The metal terminated polymers used as starting materials in this invention have the formula P-M or M-P-M, wherein P is a polymer chain and M is a metal of Group IA or IIA of the Periodic Table. Preferably the metal is magnesium, lithium or sodium; more preferably sodium or lithium.

The metal catalysts employed to form the metal terminated polymers can be organometallic compounds such as R1 --Li wherein R1 is a loweralkyl group of 2 to 8 carbons, e.g., butyl lithium. Sodium derivatives such as the sodium salts of α-methylstyrene, 1,1-diphenylethylene, naphthalene, and the like can also be employed as catalysts to prepare difunctional chains. Generally, 10-1 to 10-4 moles of catalyst are employed per each 100 grams of olefin.

The organic fragment in the metal catalyst becomes attached to one end of unifunctional living polymers, i.e. the end of the chain which does not have a negative charge (satisfied by the positive charge of a metal cation). The nature of the initiator fragment is not a critical feature of this invention, and can be derived from any metal catalyst suitable for initiation of an anionic, "living" polymerization.

Many unsaturated monomers containing carbon-to-carbon double bonds can be polymerized using metal catalysts to yield living polymers. These include conjugated and non-conjugated dienes and vinyl-substituted aromatic compounds. Some illustrative but non-limiting examples of useful dienes include the conjugated dienes having up to about 18 carbons, such as 1,3-butadiene, isoprene, 1,3-pentadiene, 2-phenyl-1,3-butadiene, 1,3-octadecene, and the like. Illustrative but non-limiting examples of vinyl substituted aryl monomers include styrene, 4-methylstyrene, 4-tert-butylstyrene, 4-decylstyrene, α-methylstyrene, 2-vinylnaphthalene, and other vinyl substituted aromatics having up to about 18 carbon atoms.

It will be understood by a skilled practitioner that the living polymers used as intermediates in this invention can be homopolymers, copolymers or block copolymers.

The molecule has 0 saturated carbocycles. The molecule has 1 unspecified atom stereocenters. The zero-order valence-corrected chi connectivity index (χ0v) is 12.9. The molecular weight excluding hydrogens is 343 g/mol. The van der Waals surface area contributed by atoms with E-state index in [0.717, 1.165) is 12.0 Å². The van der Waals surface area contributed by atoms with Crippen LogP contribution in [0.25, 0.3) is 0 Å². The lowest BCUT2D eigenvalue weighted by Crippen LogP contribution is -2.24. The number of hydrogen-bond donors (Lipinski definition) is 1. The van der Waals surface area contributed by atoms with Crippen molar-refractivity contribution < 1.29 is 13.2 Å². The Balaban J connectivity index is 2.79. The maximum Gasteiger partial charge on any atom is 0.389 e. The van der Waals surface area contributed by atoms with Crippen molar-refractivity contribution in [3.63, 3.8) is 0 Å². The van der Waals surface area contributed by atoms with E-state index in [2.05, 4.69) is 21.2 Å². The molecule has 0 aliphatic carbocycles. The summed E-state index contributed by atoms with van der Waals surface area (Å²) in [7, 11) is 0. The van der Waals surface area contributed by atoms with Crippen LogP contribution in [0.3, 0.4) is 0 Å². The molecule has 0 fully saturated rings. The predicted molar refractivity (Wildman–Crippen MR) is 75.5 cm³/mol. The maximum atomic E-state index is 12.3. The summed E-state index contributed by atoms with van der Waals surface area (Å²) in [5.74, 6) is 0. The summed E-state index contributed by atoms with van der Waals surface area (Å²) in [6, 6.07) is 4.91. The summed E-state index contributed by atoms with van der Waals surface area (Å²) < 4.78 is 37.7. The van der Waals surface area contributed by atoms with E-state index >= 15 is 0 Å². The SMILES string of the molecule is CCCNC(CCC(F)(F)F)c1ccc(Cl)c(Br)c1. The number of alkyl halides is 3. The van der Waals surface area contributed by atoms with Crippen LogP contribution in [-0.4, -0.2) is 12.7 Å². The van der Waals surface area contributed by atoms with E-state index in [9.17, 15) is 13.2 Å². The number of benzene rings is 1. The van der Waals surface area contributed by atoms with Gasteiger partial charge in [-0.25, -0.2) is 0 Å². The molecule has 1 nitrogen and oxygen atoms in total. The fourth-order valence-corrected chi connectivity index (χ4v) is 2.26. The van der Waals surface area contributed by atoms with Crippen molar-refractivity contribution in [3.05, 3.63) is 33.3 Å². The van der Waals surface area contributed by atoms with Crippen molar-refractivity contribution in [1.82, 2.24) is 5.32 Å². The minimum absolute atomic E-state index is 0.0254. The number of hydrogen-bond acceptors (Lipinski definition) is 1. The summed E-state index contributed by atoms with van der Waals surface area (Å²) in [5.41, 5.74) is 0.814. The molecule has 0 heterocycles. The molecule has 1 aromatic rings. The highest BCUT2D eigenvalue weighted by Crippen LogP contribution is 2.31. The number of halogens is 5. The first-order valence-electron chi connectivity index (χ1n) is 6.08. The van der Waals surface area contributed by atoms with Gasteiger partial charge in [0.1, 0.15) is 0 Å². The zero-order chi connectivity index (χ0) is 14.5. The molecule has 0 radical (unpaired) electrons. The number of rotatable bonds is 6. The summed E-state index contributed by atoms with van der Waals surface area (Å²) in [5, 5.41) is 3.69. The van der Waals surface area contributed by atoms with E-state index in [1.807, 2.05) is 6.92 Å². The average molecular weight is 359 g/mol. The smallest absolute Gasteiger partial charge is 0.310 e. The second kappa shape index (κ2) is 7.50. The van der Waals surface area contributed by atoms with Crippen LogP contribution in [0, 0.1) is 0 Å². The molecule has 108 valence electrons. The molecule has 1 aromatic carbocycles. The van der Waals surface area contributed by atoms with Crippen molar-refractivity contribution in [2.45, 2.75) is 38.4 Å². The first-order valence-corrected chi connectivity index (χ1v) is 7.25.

The living polymerization is conveniently carried out at a temperature of from about -85 C. to about 120 C. The polymerization is also conveniently carried out in a liquid ether or aliphatic hydrocarbon which does not react with the catalyst. Tetrahydrofuran, cyclohexane, petroleum ether, and the like can be used. (When a reaction medium, such as tetrahydrofuran, has a tendency to react with material(s) used in the process, such an undesirable side reaction can be minimized in some instances by conducting the process at a low temperature. Hence, one may use a reaction temperature as low as about -78 C. or lower when tetrahydrofuran is employed as the reaction medium).

Further details concerning the preparation of living polymers of the type used in this invention are available in the art, e.g., U.S. Pat. Nos. 3,956,419; 4,371,670; 4,379,891; 4,408,017; and 4,618,650. The descriptions of living polymers and methods for their formation within those patents are incorporated by reference herein as if fully set forth.

The endcapping process of this invention can be applied to anionic living polymers having any molecular weight. Hence, the molecular weight is not a critical variable in the process (although the molecular weight will have a bearing on the properties of the product produced, as discussed below). For convenience, it is preferred that the metal terminated polymer P-M or M-P-M have a polymeric chain with a molecular weight in the range of from about 500 to about 1,000,000, more preferably form about 1,000 to about 100,000.

It is to be understood that the molecular weight of the polymeric products of this invention will generally have a bearing on their reactivity. For example, if the products of this invention are to be subjected to a hydrolysis/condensation reaction by exposing them to water and an acidic or basic catalyst, the kinetics of the hydrolysis/condensation will in general be inversely proportional to the molecular weight of the materials being condensed. Thus, to achieve the same degree of condensation, products of higher molecular weight will generally require more stringent reaction conditions (higher temperature and/or longer reaction times) than products of lower molecular weight. For example to condense higher molecular weight polymers of this invention they may need to be heated at a temperature of from about 100 C. to about 120 C. for from about 10 to about 14 days.